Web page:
Cherokee Nation hosting educational events during fall break

October 10, 2017

Cherokee Nation museums hosting children’s educational events Oct. 20

TAHLEQUAH, Okla. — Families looking for a fun, educational adventure for their children during fall break should plan to visit the Cherokee Nation museums on Oct. 20.

Cherokee Nation museums participating include the Cherokee National Prison Museum, the Cherokee National Supreme Court Museum and the John Ross Museum.

Enjoy free admission and special activities at all three locations.

There will be paper bandolier bags at the Cherokee National Prison Museum, Cherokee syllabary lessons at the Cherokee National Supreme Court Museum and make your own clay beads at the John Ross Museum. The educational activities occur from 10 a.m. to 4 p.m.

The Cherokee National Prison was the only penitentiary building in Indian Territory from 1875 to 1901. It housed sentenced and accused prisoners from throughout the territory. The interpretive site and museum give visitors an idea about how law and order operated in Indian Territory. The site features a working blacksmith area and reconstructed gallows, exhibits about famous prisoners and daring escapes, local outlaws and Cherokee patriots, jail cells and much more.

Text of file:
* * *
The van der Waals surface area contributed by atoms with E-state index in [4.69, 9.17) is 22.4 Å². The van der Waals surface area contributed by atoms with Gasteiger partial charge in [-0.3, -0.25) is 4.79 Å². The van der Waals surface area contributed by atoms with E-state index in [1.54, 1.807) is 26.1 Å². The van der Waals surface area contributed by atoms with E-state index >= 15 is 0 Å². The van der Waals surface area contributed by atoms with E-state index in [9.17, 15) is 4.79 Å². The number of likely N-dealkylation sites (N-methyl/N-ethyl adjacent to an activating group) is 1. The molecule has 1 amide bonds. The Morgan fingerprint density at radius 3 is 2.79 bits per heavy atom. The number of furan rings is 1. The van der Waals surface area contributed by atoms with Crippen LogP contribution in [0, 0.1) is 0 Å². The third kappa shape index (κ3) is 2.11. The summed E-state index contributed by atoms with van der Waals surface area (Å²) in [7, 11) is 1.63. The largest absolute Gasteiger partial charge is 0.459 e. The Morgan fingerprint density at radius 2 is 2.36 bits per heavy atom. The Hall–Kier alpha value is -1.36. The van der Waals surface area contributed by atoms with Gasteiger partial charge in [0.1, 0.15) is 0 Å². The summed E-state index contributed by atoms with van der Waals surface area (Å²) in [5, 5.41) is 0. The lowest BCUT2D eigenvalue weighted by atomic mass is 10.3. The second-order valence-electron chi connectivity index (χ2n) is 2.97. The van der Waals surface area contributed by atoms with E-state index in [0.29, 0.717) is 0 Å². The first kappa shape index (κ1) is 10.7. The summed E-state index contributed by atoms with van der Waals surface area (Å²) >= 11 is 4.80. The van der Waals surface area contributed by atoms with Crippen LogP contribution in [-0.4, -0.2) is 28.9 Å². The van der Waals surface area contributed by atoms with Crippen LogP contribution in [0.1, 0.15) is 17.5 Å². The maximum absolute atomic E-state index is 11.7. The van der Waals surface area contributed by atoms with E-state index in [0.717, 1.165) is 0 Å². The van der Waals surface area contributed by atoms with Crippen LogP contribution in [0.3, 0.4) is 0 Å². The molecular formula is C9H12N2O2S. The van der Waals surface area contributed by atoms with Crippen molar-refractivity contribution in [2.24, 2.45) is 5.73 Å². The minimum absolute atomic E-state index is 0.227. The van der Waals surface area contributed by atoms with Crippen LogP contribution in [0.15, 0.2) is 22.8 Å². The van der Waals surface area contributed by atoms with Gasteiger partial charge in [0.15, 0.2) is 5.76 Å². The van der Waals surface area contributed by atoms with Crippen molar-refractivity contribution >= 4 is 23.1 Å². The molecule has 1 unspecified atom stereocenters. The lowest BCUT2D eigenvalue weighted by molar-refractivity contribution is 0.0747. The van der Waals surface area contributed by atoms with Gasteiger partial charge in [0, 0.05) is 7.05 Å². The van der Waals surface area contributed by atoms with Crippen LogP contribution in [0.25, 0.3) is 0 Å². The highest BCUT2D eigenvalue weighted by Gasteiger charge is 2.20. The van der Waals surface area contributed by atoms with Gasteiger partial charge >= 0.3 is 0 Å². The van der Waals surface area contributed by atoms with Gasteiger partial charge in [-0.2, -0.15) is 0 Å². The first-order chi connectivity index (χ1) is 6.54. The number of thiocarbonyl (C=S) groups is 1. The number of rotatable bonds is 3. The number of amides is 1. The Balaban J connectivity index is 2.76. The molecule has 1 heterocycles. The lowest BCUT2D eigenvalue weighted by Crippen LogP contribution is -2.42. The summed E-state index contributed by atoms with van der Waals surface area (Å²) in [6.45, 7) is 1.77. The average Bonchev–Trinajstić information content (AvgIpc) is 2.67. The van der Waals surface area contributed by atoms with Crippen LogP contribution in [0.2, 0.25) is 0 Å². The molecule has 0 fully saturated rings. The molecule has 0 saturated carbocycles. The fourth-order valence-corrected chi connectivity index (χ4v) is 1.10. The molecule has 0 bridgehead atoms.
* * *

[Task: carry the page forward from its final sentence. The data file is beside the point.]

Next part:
Originally built in 1844, the Cherokee National Supreme Court Museum is Oklahoma’s oldest public building. The 1,950-square-foot museum features exhibits on three historic aspects: the Cherokee National Judicial System; the Cherokee Advocate and Cherokee Phoenix newspapers; and the Cherokee language, with a variety of historical items, including photos, stories, objects and furniture. Touch screen kiosks offer visitors documentary-style learning on various legal topics as well as teaching conversational Cherokee.

The John Ross Museum highlights the life of John Ross, Principal Chief of the Cherokee Nation for more than 38 years, and houses exhibits and interactive displays on the Trail of Tears, Civil War, Cherokee Golden Age and Cherokee Nation’s passion for the education of its people. The museum is housed in an old, rural school building known as School #51 and sits at the foot of Ross Cemetery, where John Ross and other notable Cherokee citizens are buried.

The Cherokee National Supreme Court Museum is located at 122 E. Keetoowah St., and the Cherokee National Prison Museum is at 124 E. Choctaw St., both in Tahlequah. The John Ross Museum is located at 22366 S. 530 Rd. in Park Hill.

For information on Cherokee Nation Cultural Tourism, including museum operations, please call (877) 779-6977 or visit www.visitcherokeenation.com.